13 December, 2012. Second Week of Advent. Thursday. (or: St. Lucy, virgin and martyr)
First Reading: Isaiah 41:13-20
(The Lord says to his dispirited people,”Do not fear, for I will help you.”)
For I, the Lord your God, hold your right hand; it is I who say to you, “Do not fear, for I will help you.” Do not fear, you worm Jacob, you insect Israel! I will help you, says the Lord; your Redeemer is the Holy One of Israel. Now, I will make of you a threshing sledge, sharp, new, and having teeth; you shall thresh the mountains and crush them, and you shall make the hills like chaff. You shall winnow them and the wind shall carry them away, and the tempest shall scatter them. Then you shall rejoice in the Lord; in the Holy One of Israel you shall glory.
When the poor and needy seek water, and there is none, and their tongue is parched with thirst, I the Lord will answer them, I the God of Israel will not forsake them. I will open rivers on the bare heights, and fountains in the midst of the valleys; I will make the wilderness a pool of water, and the dry land springs of water. I will put in the wilderness the cedar, the acacia, the myrtle, and the olive; I will set in the desert the cypress, the plane and the pine together, so that all may see and know, all may consider and understand, that the hand of the Lord has done this, the Holy One of Israel has created it.
Gospel: Matthew 11:11-15
(John the Baptist was great, but the least in the kingdom is even greater.)
Truly I tell you, among those born of women no one has arisen greater than John the Baptist; yet the least in the kingdom of heaven is greater than he. From the days of John the Baptist until now the kingdom of heaven has suffered violence, and the violent take it by force. For all the prophets and the law prophesied until John came; and if you are willing to accept it, he is Elijah who is to come. Let anyone with ears listen!
Two sides of biblical religion
Two sides of biblical religion remain constant throughout the ages. God is to be both loved and feared! Jesus announced peace and yet brought the sword (Jn 14:27; Lk 12:51-53). This contradictory combination is paralleled in in everyday experience. In the entire animal kingdom, from the irrational to the human, parental love surrounds its offspring with tender concern and guards it fiercely!
Isaiah imagines God addressing Israel with nicknames, calling them “my little worm” and “my little maggot,” as a parent might affectionately do to a child squirming in its arms. Understood in this way, the words, “worm” and “maggot,” are not demeaning, but are surpriseing when attributed to God. We expect God to speak with more dignity! But Isaiah imagines God as not afraid of sacrificing his majesty, to be known as a loving and tender parent, for he will summon every ounce of his omnipotence to defend the poor and the powerless. He will thresh the mountains of evil so throughly that their dust will be carried away by a strong wind. A farmer tramples upon the harvested wheat, then throws the stalks into the air. The seed because it is heavier falls to the ground while the withered leaves and dried up stem are swept away by the wind. Threshing, we note, combines the heavy determination of stamping and beating with the easy rhythmic sweep of throwing the stalks into the air . . . just so, God blends tenderness with strength. If any of us has witnessed the mighty transformation that makes the desert bloom and even the mountain ridges flow with water, we would hardly know whether to dance with reckless joy or to cover our face out of fearful disbelief and our inability to cope with it all. Again God blends tenderness with strength.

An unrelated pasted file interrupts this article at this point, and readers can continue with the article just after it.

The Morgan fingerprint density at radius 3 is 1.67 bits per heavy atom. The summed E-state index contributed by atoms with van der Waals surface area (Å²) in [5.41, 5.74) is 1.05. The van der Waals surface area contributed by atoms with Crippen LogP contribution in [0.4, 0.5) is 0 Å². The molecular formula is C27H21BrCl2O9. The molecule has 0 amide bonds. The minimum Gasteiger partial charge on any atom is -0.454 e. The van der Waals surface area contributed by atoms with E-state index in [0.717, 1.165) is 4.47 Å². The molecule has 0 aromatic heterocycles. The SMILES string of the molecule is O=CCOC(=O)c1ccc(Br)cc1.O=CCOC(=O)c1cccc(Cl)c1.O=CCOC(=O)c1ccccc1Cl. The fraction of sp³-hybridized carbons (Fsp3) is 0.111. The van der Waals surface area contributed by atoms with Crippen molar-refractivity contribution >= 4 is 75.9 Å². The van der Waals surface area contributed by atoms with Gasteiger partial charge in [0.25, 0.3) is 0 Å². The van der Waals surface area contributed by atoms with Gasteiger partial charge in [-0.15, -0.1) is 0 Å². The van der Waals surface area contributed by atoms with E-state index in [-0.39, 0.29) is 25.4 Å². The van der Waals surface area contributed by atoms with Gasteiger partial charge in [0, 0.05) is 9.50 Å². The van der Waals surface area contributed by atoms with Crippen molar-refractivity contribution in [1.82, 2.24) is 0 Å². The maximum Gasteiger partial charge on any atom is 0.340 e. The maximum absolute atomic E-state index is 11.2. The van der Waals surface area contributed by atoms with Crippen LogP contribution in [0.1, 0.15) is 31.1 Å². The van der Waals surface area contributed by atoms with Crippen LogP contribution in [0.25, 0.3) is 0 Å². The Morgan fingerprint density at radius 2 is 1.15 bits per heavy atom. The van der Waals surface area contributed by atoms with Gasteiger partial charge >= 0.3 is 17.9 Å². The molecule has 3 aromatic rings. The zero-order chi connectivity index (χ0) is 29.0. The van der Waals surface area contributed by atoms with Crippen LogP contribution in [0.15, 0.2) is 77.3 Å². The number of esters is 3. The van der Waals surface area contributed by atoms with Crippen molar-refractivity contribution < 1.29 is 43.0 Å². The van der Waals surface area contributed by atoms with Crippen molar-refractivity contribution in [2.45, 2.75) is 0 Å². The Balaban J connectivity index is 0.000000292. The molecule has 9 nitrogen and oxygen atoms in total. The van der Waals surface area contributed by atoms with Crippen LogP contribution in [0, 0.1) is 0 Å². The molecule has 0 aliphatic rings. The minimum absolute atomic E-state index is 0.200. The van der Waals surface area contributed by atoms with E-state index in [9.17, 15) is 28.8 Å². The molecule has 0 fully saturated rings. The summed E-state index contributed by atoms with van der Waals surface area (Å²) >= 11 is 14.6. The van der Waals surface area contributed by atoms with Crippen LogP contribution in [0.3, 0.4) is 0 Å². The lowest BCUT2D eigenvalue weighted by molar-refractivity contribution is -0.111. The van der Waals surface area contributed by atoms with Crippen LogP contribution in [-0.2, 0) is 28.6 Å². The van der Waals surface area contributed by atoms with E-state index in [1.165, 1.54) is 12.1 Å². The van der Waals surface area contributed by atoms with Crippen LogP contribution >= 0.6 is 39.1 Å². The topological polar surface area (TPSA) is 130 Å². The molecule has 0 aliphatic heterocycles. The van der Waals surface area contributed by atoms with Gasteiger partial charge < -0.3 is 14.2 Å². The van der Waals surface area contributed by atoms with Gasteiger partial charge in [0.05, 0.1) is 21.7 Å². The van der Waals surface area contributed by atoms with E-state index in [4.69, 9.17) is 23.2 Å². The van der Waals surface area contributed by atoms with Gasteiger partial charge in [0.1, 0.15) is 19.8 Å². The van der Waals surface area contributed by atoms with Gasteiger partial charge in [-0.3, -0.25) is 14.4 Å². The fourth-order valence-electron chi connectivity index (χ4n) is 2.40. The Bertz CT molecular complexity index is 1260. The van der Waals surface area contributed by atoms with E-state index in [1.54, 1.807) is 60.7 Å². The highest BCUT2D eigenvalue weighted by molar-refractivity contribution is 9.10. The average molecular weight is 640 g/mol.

Jesus’ words combine gentleness with power. He refers to newborn infants, the least in the kingdom of God, who are greater than the fierce prophets, Elijah and John the Baptist. Then he turns the coin over and changes the metaphor to the violent who take the kingdom by force. The weakest infant is stronger and better prepared to occupy the kingdom than Elijah and John whose preaching attracted yet astonished and frightened people. The Gospel ends with a serious warning: “Heed carefully what you hear!” Everyone of us occasionally comes up against violent opposition. How are we to cope with it? Today’s reading asks us to respond with the consciousness of Christmas and the presence of God as an infant.